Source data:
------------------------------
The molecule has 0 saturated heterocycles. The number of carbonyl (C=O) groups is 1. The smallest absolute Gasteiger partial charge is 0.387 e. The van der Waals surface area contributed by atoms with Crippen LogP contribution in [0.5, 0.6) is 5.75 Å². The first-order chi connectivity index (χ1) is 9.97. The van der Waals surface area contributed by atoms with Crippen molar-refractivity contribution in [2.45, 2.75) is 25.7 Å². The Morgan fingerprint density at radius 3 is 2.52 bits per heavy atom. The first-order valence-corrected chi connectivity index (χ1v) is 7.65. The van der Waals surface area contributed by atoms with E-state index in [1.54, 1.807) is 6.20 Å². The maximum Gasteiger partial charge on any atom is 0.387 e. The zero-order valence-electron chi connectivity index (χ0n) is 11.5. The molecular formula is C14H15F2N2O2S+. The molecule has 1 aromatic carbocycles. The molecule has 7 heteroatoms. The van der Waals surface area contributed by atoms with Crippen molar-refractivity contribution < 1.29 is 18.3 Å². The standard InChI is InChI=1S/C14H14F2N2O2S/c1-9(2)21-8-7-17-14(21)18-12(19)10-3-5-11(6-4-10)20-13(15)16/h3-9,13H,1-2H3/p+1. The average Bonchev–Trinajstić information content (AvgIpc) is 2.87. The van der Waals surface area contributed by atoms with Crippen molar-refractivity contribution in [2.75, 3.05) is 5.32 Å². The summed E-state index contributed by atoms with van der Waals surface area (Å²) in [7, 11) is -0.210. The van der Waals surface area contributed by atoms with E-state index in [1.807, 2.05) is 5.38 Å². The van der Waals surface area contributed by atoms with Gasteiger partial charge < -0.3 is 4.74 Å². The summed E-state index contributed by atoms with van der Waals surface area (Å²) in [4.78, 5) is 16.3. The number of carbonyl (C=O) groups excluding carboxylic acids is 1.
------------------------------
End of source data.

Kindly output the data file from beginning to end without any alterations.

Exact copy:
The molecule has 0 saturated heterocycles. The number of carbonyl (C=O) groups is 1. The smallest absolute Gasteiger partial charge is 0.387 e. The van der Waals surface area contributed by atoms with Crippen LogP contribution in [0.5, 0.6) is 5.75 Å². The first-order chi connectivity index (χ1) is 9.97. The van der Waals surface area contributed by atoms with Crippen molar-refractivity contribution in [2.45, 2.75) is 25.7 Å². The Morgan fingerprint density at radius 3 is 2.52 bits per heavy atom. The first-order valence-corrected chi connectivity index (χ1v) is 7.65. The van der Waals surface area contributed by atoms with E-state index in [1.54, 1.807) is 6.20 Å². The maximum Gasteiger partial charge on any atom is 0.387 e. The zero-order valence-electron chi connectivity index (χ0n) is 11.5. The molecular formula is C14H15F2N2O2S+. The molecule has 1 aromatic carbocycles. The molecule has 7 heteroatoms. The van der Waals surface area contributed by atoms with Crippen molar-refractivity contribution < 1.29 is 18.3 Å². The standard InChI is InChI=1S/C14H14F2N2O2S/c1-9(2)21-8-7-17-14(21)18-12(19)10-3-5-11(6-4-10)20-13(15)16/h3-9,13H,1-2H3/p+1. The average Bonchev–Trinajstić information content (AvgIpc) is 2.87. The van der Waals surface area contributed by atoms with Crippen molar-refractivity contribution in [2.75, 3.05) is 5.32 Å². The summed E-state index contributed by atoms with van der Waals surface area (Å²) in [7, 11) is -0.210. The van der Waals surface area contributed by atoms with E-state index in [1.807, 2.05) is 5.38 Å². The van der Waals surface area contributed by atoms with Gasteiger partial charge < -0.3 is 4.74 Å². The summed E-state index contributed by atoms with van der Waals surface area (Å²) in [4.78, 5) is 16.3. The number of carbonyl (C=O) groups excluding carboxylic acids is 1.